「Shanghai and the History of Black Tea」Because black tea was a wildly popular export, Shanghai went from a small fishing village to a booming metropolitan center.


In the 17th century, tea was very popular in the European first-class. After the 18th century Industrial Revolution in Britain, tea came to the middle-class as well. Britain imported tea leaves from the Chinese Qing Dynasty as well as china porcelain and silk products. Because the only export from Britain to China was clockwork, a large trade deficit against China occurred in Britain. In order to balance this deficit, Britain exported opium to China.

As a result of the opium trade, the Chinese trade deficit skyrocketed. Chinese inflation increased, finally resulting in the Qing Dynasty attempting to forcefully remove opium from Chinese lands. In 1840 an opium war burst between Britain and China, with China losing in 1842. Consequently, China was forced to open Hong Kong, Shanghai and 4 other ports. In 1860, the British general consulate arrived in Shanghai, and the Shanghai Waterfront became an British colony. Jardine Matheson and Gibb, Livingston & Co entered into China and began trading tea-leaves and silk. Shanghai at that time was near the economic center of China - Suzhou, critical point of the hub position, as the rapid development of foreign trade port in 1860 became the world's largest tea port.


The Time of Tea Clipper
When the British East India Company monopolized the tea trading , the transport of tea from China to London took one to two years. After such a long journey, the tea leaves lost most of their natural fragrance. Tea of such poor quality was mixed with higher-quality tea and some local flowers and fruits to increase its fragrance. Therefore, many different types of "blended teas" were put on the market at that time.

Since 1833, with the liberation of the tea trade, newcomers such as Gibb,Livingston & Co entered the tea trading business. With the abolishment of the British Sea Freight Treaty in 1849, American Clippers entered the Shanghai-London fleet. In December of 1850, these "Oriental" ships took only 95 days to sail from China to London, setting a new world record. For the first time in history, tea entered the London market the same year it was harvested. This tea was sold for record high prices. Subsequently, the so called "Tea Clippers" were in full bloom, racing to transport newly harvested tea to the British market, creating a period of mania among the tea exporters.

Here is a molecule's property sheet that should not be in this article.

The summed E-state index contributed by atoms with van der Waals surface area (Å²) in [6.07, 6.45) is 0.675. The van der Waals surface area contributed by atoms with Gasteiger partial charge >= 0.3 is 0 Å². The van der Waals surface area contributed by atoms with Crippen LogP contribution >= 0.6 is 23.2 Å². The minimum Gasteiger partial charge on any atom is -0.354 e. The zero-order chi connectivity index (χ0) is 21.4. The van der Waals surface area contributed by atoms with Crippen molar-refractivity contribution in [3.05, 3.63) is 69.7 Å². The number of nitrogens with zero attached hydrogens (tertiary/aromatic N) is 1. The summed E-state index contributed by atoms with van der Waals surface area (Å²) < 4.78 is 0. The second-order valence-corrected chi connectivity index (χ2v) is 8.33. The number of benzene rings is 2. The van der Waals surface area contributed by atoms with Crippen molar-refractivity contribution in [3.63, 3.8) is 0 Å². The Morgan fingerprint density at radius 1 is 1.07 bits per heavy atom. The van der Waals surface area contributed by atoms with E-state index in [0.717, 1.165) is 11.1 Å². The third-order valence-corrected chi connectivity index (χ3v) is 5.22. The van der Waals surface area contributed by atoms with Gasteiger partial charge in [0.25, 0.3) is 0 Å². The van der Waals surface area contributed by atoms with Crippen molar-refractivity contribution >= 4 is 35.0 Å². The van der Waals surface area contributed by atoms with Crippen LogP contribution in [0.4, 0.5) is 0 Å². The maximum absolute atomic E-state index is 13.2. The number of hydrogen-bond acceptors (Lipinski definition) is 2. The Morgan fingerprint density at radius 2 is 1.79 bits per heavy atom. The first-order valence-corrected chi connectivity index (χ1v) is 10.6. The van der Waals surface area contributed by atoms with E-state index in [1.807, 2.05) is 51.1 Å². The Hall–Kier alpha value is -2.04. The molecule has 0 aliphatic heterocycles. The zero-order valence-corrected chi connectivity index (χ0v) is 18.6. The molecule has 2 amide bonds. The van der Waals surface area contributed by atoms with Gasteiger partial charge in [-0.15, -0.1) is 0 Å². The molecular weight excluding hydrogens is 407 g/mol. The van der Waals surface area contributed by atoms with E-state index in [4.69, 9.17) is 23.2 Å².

When the Cutty Sark (named after the Scottish whisky) entered the fleet in 1870, the route to Europe was significantly shorted with the formation of the Suez Canal. However, since the Suez Canal only allowed steam ships to enter, the era of the clippers became history.


Traditionally, everyone believed tea was only grown in East Asia. However, in 1825, the British discovered tea similar to that found in the Assam area of India. Since then, the British began to explore the production of tea in India. In 1840, the British successfully planted tea trees in the Darjeeling area of India. With such success, the British started to produce its own tea in India, and therefore reduced its reliance on tea import from China. India's black tea production surpassed China's for the first time in the early 20th century.

Assam tea leaves are large and thick, suitable for areas of high temperature and high humidity. Therefore, it also suits areas such as the Ceylon Islands. In the beginning of the 20th century, tea production began also in these areas, and therefore officially started the era of the popularization of Asian Black Tea.

China's production was drastically reduced due to war and domestic chaos. However, high quality Chinese black tea production has recovered since China opened its doors to the world with economic development.